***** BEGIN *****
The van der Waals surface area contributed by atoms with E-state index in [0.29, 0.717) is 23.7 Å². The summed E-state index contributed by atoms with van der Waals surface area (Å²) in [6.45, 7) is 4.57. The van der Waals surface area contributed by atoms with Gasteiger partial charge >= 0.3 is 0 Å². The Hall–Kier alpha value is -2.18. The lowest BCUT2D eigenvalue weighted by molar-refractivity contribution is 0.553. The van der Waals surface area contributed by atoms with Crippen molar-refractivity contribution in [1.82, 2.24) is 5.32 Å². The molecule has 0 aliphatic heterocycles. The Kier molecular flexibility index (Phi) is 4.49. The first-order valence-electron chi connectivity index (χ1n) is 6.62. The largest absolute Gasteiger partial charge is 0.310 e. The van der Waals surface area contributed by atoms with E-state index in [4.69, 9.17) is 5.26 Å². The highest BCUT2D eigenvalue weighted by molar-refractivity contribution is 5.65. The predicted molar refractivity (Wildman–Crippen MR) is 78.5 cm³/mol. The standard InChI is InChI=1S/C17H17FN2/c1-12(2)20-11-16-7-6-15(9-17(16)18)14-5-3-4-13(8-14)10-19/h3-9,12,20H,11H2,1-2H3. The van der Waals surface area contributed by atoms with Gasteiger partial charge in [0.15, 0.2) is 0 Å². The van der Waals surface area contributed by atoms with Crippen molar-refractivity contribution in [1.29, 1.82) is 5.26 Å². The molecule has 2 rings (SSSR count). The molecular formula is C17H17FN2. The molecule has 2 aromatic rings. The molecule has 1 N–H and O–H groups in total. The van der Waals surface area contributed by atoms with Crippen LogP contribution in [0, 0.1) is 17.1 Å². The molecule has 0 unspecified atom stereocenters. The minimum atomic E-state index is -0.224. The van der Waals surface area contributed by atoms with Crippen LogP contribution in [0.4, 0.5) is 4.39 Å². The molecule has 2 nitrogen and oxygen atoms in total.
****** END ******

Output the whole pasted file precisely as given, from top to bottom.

The van der Waals surface area contributed by atoms with E-state index in [0.29, 0.717) is 23.7 Å². The summed E-state index contributed by atoms with van der Waals surface area (Å²) in [6.45, 7) is 4.57. The van der Waals surface area contributed by atoms with Gasteiger partial charge >= 0.3 is 0 Å². The Hall–Kier alpha value is -2.18. The lowest BCUT2D eigenvalue weighted by molar-refractivity contribution is 0.553. The van der Waals surface area contributed by atoms with Crippen molar-refractivity contribution in [1.82, 2.24) is 5.32 Å². The molecule has 0 aliphatic heterocycles. The Kier molecular flexibility index (Phi) is 4.49. The first-order valence-electron chi connectivity index (χ1n) is 6.62. The largest absolute Gasteiger partial charge is 0.310 e. The van der Waals surface area contributed by atoms with E-state index in [4.69, 9.17) is 5.26 Å². The highest BCUT2D eigenvalue weighted by molar-refractivity contribution is 5.65. The predicted molar refractivity (Wildman–Crippen MR) is 78.5 cm³/mol. The standard InChI is InChI=1S/C17H17FN2/c1-12(2)20-11-16-7-6-15(9-17(16)18)14-5-3-4-13(8-14)10-19/h3-9,12,20H,11H2,1-2H3. The van der Waals surface area contributed by atoms with Gasteiger partial charge in [0.15, 0.2) is 0 Å². The van der Waals surface area contributed by atoms with Crippen molar-refractivity contribution in [1.29, 1.82) is 5.26 Å². The molecule has 2 rings (SSSR count). The molecular formula is C17H17FN2. The molecule has 2 aromatic rings. The molecule has 1 N–H and O–H groups in total. The van der Waals surface area contributed by atoms with Crippen LogP contribution in [0, 0.1) is 17.1 Å². The molecule has 0 unspecified atom stereocenters. The minimum atomic E-state index is -0.224. The van der Waals surface area contributed by atoms with Crippen LogP contribution in [0.4, 0.5) is 4.39 Å². The molecule has 2 nitrogen and oxygen atoms in total.